Donna, a mother and caregiver, writes about a subject that caregivers know all too well – a worst fear.
Donna recalls her first encounter with her worst fear. It was a phone call she’d received shortly after sending her then young son, Nicholas, to a special school for children with disabilities. Donna answered the phone and the voice on the other end said, “”It’s the school here. Nicholas has had a seizure and the ambulance has been called. He is still not responsive, but he is breathing.”” Donna discovered that day that Nicholas also had epilepsy besides his other disabling conditions.
“After that, I startled whenever the phone rang. I dreaded speaking on the phone and feared answering each call.”
More recently, Donna and her husband received another terrifying phone call regarding Nicholas from the residence where he now lives and is cared for. “Nick had choked,” Donna recalls. “He had stopped breathing – for 15 seconds or so – ambulance called – Nick was now breathing but unresponsive.”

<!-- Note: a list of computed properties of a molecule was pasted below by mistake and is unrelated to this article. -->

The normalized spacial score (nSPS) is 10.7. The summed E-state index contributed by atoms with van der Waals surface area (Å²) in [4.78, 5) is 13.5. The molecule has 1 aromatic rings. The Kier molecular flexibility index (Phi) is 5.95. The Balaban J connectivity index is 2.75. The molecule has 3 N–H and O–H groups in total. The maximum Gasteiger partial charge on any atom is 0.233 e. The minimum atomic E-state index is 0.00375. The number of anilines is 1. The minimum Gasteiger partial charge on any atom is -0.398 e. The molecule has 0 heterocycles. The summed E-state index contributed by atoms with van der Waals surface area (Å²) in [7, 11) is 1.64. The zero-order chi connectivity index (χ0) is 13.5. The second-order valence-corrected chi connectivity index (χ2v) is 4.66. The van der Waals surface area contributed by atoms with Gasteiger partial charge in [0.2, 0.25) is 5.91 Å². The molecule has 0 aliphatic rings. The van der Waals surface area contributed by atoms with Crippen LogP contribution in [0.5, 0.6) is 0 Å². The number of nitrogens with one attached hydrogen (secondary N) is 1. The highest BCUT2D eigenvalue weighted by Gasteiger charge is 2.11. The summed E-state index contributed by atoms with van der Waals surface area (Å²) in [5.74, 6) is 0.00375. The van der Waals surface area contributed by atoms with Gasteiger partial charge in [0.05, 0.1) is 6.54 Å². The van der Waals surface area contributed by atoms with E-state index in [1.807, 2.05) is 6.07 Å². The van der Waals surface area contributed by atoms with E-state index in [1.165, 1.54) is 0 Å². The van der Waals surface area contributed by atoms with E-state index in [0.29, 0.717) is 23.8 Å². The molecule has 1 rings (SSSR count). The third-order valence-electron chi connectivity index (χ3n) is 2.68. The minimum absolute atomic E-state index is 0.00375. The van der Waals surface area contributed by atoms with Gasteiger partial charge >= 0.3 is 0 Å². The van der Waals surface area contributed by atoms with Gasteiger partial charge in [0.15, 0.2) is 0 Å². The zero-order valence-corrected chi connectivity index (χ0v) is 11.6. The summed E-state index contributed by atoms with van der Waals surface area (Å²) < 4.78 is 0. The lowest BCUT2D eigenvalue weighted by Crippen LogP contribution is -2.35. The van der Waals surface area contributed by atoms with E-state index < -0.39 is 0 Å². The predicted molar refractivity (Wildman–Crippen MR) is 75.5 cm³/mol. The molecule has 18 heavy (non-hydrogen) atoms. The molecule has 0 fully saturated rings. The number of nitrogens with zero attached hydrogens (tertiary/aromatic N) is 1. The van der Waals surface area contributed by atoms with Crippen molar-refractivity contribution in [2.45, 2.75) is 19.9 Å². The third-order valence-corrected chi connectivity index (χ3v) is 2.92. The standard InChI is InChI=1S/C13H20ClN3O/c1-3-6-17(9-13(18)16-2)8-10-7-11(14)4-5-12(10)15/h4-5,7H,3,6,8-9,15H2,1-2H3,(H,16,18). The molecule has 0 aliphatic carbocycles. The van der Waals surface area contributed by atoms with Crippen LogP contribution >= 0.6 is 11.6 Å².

By the time Donna arrived at the hospital, Nick was doing much better. He was thoroughly checked and later discharged. Still, Donna was shaken, and admits she now has a fear of the phone ringing, no matter the situation:
“I worry when I laugh at someone’s joke in the company of adults – I am relaxed and happy, but suddenly a telephone ringing silences me. I feel chastised and wary.”
Donna knows that fear is a common element in the lives of caregivers. “Everyone who gives care to a loved one who is vulnerable will have a deep-seated fear of losing control and somehow failing to protect their charge,” she says. Fear is simply a part of a caregiver’s life.
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